A birthday has been arranged honoring Mrs. Amarilla Urton, founder of Pine River, on her eighty-first birthday to be held at her home Friday afternoon (today). A group of friends and old time acquaintances will gather on the memorable occasion and partake of a turkey dinner, which is being prepared by Mrs. Frank Shepard and Mrs. Katie Silk. The group will also present her with a purse of sliver in memory of her anniversary. As a fitting gesture to such a distinguished old lady, a short history of her colorful years during the early days of Pine River are related in the following paragraphs. The dates and facts were obtained by the editor thru the courtesy of a number of her friends.

Mrs. Amarilla Urton was born in Iowa County, Iowa on November 17, 1858, coming to Brainerd in 1877, where she was engaged as a seamstress. Here she met and married George Barclay on July 27, 1878. The young couple drove as far as Gull by team the first night and continued their trip the following day by tote-team to the territory now known as Pine River, where Mr. Barclay operated a trading-post on the river, here the property now used as a cemetery. The trading-post was built by Mr. Barclay and McNany in 1877. The following year, the store was moved to the site now occupied by the Round residence, this was really the first business place in the territory. In those days it was known as the trading-post as this was where the Indians brought their furs and exchanged them for supplies, this being the only business conducted at this time as the lumber-jacks had not yet arrived. Mr. Barclay then purchased three 40’s from the federal government, the deed of which was signed by the President, received three years later which will give you some idea of the rapidity in which land deals were made in those days. Additional land was purchased by Mr. Barclay in this vicinity a short time later.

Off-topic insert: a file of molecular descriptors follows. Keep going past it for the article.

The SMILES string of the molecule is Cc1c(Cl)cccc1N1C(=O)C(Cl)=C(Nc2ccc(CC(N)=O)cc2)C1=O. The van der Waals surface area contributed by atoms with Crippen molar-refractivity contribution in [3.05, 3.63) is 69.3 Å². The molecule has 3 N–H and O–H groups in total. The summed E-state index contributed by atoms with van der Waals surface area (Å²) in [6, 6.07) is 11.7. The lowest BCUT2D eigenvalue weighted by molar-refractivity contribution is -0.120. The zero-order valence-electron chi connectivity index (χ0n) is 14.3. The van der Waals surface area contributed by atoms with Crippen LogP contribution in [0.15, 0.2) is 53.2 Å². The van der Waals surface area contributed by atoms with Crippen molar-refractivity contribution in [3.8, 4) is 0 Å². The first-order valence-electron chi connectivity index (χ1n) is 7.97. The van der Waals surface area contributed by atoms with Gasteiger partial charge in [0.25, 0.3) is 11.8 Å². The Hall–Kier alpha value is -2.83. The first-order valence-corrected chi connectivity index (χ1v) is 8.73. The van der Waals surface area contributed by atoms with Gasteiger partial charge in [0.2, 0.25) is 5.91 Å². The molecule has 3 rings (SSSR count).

During all this time Mrs. Urton was the only white woman in the territory. For fourteen years the closest white people were at Gull Lake, which was a considerable distance in those days. One can well imagine the pioneering courage needed by a young woman to carry on in the face of all these obstacles. She spent many lonely years up here in the north, planning with her husband, the future of a town, never complaining and always doing her part in the struggle.

The second white woman to make her home here was Mrs. John Leef who arrived in 1895. Shortly after this time several pioneering settlers arrived and lumbering and timber work was in full swing. The railroad came through here in 1892, and was known as the “Brainerd Northern” running from Brainerd as far north as Hackensack which was then known as Laporte. Their main source of revenue being in hauling lumber.

The first post office was built previous to the advent of the railroad, by Mr. Barclay. Mail was delivered twice a week by stages, which traveled from Brained to the Leech Lake Agency. Four days were necessary to make one roundtrip.